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Source URL:http://www.engadget.com/2017/06/30/talking-pictures-the-met/

The Moto X4 may be the first non-Google phone to get Project Fi

We know relatively little about the X4, other than a leaked marketing photo that surfaced this past May. According to a video leaked on Reddit, it’s possible that the device will be an higher-end mid-range phone with a Snapdragon 660 processor, a 3,800mAh battery, 4GB of RAM, 64GB of storage and a fingerprint reader.

Google Fi impressed us with its low cost, ease of use and the disruptive ability to use Wi-Fi and multiple cellular networks. It’s also begun testing LTE service for voice calls and a family plan, two features missing from the start. If you’re excited about having a new iteration in the Moto X line, you shouldn’t have too long to wait. VentureBeat’s sources claim the new X4 handset should launch in the fourth quarter of this year. We’ve reached out to Google for confirmation on this matter and will update this post when we hear back.

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Source URL:http://www.engadget.com/2017/06/30/moto-x4-first-non-google-phone-project-fi/

Afghanistan’s all-girl teen robotics team denied entry to US

The team is made up of six teenage girls who traveled over 500 miles to the US embassy in Kabul for their visa interviews. They actually made the trip twice in hopes that another round of interviews would help their case. And the visa denial isn’t the first obstacle the team has been faced with — their robotics kit, put together and delivered by the competition, was held at customs for months. The holdup was apparently due to fears surrounding ISIS‘ use of robots. The supplies cleared customs only three weeks ago.

The team, brought together by Afghanistan’s first woman tech CEO, Roya Mahboob, has designed a ball-sorting robot that will be shipped to the US for the competition and they’ll be able to video conference into the event when their robot is evaluated. A team from Gambia has also been denied visas and the State Department can’t comment on why because the records are confidential.

Mahboob said that participating in the competition was very important for the country. “Robotics is very, very new in Afghanistan,” she told Forbes. One of the team members, a 14-year-old girl named Fatemah said, “We want to show the world we can do it, we just need a chance.”

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Source URL:http://www.engadget.com/2017/06/30/afghanistan-girl-teen-robotics-denied-visa/

Fitbit is reportedly still struggling to make a smartwatch

Fitbit denies any problems. “We can confirm that development of our smartwatch and our 3rd party apps are on track,” said a spokesperson in an emailed statement to Engadget. “Any claims that the developer program is struggling are false. We look forward to working with the developer community to offer users the opportunity to curate their own Fitbit experience and, with our broad cross-platform compatibility and expertise in health and fitness, are well positioned to succeed. “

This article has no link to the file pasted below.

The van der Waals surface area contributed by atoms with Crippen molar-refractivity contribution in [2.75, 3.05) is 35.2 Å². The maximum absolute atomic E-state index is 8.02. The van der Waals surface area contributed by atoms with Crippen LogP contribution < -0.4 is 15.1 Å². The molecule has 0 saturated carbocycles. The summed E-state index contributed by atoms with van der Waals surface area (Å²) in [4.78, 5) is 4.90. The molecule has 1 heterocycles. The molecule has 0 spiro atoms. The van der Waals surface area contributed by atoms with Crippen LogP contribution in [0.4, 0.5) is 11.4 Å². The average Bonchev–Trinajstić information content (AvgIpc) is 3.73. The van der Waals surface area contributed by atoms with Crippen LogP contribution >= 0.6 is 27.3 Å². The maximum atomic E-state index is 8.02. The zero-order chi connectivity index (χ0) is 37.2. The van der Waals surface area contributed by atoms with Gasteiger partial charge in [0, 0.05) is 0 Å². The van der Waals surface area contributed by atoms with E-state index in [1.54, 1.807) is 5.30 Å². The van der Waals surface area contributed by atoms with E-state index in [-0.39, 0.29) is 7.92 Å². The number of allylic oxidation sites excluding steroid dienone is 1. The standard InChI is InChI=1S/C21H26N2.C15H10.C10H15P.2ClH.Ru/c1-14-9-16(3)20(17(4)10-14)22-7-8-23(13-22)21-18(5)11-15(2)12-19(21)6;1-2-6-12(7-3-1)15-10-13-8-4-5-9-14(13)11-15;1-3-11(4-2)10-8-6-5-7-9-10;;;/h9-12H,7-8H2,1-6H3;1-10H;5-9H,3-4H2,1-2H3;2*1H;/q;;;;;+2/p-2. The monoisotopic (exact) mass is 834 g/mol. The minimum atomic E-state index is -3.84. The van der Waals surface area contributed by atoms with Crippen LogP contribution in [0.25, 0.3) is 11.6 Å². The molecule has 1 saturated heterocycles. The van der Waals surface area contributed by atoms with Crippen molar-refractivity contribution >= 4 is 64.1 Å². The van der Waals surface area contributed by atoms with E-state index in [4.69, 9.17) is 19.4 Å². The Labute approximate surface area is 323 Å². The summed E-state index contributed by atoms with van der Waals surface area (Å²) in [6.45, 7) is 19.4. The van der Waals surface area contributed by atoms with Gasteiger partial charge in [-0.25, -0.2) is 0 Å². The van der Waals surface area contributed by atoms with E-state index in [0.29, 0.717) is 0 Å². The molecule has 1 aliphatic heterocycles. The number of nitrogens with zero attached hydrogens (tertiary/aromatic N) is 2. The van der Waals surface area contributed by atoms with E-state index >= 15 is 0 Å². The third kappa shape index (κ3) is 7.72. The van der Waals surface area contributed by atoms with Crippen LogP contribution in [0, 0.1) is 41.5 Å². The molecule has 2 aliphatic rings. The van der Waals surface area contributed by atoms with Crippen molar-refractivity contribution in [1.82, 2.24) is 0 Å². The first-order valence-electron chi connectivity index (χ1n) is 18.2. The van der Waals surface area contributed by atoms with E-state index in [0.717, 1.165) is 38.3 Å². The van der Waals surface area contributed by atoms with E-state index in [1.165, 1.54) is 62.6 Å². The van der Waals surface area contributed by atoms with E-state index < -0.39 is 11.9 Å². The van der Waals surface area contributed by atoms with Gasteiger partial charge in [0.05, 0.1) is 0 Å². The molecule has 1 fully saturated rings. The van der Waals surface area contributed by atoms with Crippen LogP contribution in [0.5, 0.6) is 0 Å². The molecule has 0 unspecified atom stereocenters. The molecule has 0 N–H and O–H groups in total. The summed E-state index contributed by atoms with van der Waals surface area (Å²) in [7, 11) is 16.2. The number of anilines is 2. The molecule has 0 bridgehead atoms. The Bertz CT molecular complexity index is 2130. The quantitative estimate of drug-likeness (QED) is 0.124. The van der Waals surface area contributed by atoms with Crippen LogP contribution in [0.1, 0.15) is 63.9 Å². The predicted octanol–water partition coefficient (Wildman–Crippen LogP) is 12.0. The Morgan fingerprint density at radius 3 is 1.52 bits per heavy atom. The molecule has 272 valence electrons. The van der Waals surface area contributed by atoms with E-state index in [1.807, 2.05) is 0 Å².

We know what the new smartwatch could look like, thanks to some leaked photos obtained by Yahoo Finance last May. With a traditional square watch face and a unibody case, “Project Higgs” looks a little like the Blaze. Yahoo sources noted that the smartwatch will have built-in GPS, heart-rate monitoring and a set of wireless headphones code-named “Parkside.”

As Bloomberg notes, it’s going to be tough to compete with the two big smartwatch brands out there from Apple and Android. Developers aren’t going to go all in on a product that’s been delayed and may not come with a complete app store on launch. While Fitbit may be looking to the smartwatch category to boost its own flagging wearables sales, the choice to make a completely independent watch, operating system and app store may have been a bit too optimistic.

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Source URL:http://www.engadget.com/2017/06/30/fitbit-reportedly-struggling-smartwatch/

The hot new cyberattack that’s sweeping the nation

The cyber-news virus hit American media quickly, locking up common sense like an unpatched Windows machine with a “hack me” sign on it. It got root on domestic infosec twitter and quickly spread into the headlines of The New York Times, who rushed out a piece incorrectly naming the (actual) cyberattack as ransomware.

Once the Times wrote about it, the cyber-news infection exploded to lock up headlines through the week — impacting more people through hysteria than the actual cyberattack was affecting organizations and people in the real world. Airports, shipping companies, banks, FedEx and even Cadbury Chocolate were affected, but infosec twitter was the hardest hit.

The 4 stages of Twitter during a malware outbreak.
2. It sucks
3. Should have patched
4. It was Russia

— Sev (@sudosev) June 29, 2017

The virus is real, but the reporting has been so competitive and the limelight-chasing so fast and furious that the end result is disorganized, hysterical, and overwhelming.

In reality, it looks like there was a cyberattack on a country by another country, which of course couldn’t be contained, so now it’s in every country. This week’s cyber flavor of the month was deployed to harm Ukraine on the same day a Ukrainian military officer was assassinated by a car bomb. He just happened to be the man who was investigating and gathering evidence for The Hague of Russia’s military aggression for Ukraine’s case against Russia in the International Court of Justice.

And harm Ukraine it did. In just a few hours, key parts of the country’s government, infrastructure, top energy companies, private and state banks, main airport, Kyiv’s metro system, and even companies that do business with these entities were affected. If anyone was trying to imagine a way to “cyber bomb” a country, then the effect of this wiper would be as close as it gets.